An argument that a rules-based reform of the international monetary system, achieved by applying basic economic theory, would improve economic performance.
In this book, the economist John Taylor argues that the apparent correlation of monetary policy decisions among different countries—largely the result of countries' concerns about the exchange rate—causes monetary policy to deviate from effective policies that stabilize inflation and the economy. He argues that a rules-based reform of the international monetary system, achieved by applying basic economic theory, would improve economic performance.
Taylor shows that monetary polices in recent years have been deployed either defensively, as central banks counteract forces from abroad that affect the exchange rate, or offensively, as central banks attempt to move the exchange rate to gain a competitive advantage. Focusing on the years from 2005 to 2017, he develops an empirical framework to examine two monetary policy instruments: the policy interest rate (the more conventional of the two) and the size of the balance sheet. He finds that an international contagion in central bank decisions about the policy interest rate has accentuated the deviation from standard interest rate rules that have worked in the past. He finds a similar contagion in decisions about the size of the balance sheet. By considering a counterfactual policy in the estimated model, Taylor is able to estimate by how much the policy of recent years has increased exchange rate volatility. After several rounds of monetary actions and reactions aimed at exchange rates, Taylor finds, the international monetary system is left with roughly the same interest rate configuration, but much larger balance sheets to unwind.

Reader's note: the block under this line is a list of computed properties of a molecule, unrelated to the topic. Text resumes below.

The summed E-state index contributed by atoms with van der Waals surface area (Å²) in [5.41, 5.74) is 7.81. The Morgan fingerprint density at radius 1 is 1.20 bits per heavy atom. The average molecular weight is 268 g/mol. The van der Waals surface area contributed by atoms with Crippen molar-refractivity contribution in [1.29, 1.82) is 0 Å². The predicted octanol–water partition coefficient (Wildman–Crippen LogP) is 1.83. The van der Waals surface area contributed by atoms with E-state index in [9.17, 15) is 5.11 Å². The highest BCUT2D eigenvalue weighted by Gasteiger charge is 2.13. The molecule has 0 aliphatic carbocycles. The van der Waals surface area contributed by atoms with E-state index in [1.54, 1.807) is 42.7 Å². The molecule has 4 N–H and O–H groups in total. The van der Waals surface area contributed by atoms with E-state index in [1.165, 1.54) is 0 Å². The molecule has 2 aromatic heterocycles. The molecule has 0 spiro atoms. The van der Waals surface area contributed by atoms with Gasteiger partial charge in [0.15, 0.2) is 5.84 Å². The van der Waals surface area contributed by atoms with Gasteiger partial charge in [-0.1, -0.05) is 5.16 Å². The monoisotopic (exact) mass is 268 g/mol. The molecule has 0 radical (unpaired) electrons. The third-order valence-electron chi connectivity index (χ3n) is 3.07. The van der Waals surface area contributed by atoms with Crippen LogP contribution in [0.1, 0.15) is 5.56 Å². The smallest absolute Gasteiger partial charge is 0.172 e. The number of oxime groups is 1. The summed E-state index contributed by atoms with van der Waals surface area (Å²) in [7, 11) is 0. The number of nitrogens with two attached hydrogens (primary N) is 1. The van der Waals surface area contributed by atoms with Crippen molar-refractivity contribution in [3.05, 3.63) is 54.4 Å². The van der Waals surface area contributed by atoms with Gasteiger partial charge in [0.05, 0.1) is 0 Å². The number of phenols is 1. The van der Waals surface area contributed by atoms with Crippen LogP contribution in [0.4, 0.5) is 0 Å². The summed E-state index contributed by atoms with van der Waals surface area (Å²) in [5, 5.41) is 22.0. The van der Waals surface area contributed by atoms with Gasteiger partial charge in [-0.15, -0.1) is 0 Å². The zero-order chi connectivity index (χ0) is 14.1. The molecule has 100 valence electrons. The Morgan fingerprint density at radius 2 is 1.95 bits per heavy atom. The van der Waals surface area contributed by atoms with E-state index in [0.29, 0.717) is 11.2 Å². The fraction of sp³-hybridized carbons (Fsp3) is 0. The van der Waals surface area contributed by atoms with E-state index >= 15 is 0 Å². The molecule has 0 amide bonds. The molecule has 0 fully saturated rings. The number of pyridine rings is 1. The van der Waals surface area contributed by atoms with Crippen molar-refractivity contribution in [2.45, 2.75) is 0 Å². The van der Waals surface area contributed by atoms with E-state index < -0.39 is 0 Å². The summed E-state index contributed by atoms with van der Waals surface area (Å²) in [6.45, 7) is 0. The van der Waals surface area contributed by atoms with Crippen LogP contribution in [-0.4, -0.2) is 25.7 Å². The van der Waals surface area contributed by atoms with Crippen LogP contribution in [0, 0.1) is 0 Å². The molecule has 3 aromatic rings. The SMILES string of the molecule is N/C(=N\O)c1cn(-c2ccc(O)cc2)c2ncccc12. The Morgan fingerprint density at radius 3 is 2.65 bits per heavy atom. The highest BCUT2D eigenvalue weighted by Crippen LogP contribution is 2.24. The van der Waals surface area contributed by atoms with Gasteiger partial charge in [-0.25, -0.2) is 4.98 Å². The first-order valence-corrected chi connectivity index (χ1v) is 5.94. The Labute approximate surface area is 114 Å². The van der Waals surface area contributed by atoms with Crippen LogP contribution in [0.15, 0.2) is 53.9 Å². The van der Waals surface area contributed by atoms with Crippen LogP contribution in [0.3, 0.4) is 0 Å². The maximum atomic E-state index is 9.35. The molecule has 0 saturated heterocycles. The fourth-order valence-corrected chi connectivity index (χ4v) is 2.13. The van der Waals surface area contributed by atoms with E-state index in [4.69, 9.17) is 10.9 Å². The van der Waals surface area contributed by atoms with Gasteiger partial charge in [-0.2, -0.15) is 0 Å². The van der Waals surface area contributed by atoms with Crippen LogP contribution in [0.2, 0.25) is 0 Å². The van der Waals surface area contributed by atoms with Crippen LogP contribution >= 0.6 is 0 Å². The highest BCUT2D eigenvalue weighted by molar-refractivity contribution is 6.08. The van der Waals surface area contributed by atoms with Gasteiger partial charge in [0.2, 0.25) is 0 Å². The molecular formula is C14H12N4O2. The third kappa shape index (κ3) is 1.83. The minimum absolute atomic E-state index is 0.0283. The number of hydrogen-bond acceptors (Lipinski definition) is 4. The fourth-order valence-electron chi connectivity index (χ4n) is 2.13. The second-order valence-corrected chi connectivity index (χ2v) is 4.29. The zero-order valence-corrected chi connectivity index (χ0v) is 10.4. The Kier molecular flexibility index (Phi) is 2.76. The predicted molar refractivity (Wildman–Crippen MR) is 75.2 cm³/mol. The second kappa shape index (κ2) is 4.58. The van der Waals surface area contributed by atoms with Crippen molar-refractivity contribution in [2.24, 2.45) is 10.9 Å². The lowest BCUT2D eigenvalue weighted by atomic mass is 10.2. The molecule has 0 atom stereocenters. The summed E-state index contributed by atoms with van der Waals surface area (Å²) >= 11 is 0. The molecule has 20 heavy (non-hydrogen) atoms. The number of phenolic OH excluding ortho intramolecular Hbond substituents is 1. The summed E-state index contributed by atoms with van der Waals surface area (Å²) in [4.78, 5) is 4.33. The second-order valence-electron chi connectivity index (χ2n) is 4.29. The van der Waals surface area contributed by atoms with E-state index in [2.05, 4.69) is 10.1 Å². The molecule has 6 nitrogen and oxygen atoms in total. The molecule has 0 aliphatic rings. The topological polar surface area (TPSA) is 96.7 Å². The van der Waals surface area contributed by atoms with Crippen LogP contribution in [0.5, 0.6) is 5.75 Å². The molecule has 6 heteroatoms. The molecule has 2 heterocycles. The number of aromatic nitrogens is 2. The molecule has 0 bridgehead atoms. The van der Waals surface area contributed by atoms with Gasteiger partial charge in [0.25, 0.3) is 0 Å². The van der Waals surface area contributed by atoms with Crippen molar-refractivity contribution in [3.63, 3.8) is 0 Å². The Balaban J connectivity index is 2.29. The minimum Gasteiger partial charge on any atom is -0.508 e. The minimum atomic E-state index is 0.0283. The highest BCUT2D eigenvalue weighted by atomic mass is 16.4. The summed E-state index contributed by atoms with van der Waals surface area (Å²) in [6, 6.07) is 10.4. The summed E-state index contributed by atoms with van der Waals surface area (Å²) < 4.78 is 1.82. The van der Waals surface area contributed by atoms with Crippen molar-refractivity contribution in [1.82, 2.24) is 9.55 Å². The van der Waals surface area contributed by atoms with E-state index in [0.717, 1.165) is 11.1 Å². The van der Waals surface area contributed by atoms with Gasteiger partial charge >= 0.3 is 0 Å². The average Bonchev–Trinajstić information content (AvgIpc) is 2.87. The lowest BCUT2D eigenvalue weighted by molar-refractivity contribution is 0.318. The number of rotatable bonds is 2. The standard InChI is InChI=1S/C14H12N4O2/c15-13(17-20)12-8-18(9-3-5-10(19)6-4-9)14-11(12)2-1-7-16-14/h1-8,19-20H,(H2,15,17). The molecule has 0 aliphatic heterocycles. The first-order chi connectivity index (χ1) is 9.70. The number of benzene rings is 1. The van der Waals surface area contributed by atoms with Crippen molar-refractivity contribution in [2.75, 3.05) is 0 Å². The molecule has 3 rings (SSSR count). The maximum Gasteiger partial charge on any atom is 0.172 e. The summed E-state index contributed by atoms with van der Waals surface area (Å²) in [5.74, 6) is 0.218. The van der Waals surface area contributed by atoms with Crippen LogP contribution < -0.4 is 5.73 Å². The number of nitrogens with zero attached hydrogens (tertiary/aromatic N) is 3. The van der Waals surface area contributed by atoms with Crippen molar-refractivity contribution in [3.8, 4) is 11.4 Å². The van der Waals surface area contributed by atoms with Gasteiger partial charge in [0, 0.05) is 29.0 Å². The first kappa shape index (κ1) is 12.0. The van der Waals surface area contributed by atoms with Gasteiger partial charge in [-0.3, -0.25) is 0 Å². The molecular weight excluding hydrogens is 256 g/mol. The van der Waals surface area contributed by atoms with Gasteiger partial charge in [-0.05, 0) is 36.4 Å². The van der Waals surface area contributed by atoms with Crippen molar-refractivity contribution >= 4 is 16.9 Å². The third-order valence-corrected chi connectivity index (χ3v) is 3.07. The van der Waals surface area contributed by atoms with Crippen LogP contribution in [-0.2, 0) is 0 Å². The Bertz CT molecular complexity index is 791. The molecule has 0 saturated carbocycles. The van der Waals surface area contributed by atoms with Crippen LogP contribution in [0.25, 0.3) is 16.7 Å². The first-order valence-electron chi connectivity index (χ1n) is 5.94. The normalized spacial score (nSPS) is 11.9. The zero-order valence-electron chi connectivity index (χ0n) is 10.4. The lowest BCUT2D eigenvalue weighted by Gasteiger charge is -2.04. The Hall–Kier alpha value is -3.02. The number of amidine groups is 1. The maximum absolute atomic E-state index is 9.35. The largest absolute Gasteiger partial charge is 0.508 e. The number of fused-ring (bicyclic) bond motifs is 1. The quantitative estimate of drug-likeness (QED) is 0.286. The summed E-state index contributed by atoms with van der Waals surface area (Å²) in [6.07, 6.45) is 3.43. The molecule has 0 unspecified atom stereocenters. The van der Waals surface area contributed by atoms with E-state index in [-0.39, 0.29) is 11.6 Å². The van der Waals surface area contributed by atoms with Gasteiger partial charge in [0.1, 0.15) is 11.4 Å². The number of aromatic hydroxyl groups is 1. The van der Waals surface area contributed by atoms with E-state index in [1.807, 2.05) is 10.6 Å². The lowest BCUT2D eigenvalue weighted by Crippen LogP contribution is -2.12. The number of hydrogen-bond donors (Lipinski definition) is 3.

John B. Taylor is Mary and Robert Raymond Professor of Economics at Stanford University and George P. Schultz Fellow in Economics at the Hoover Institution.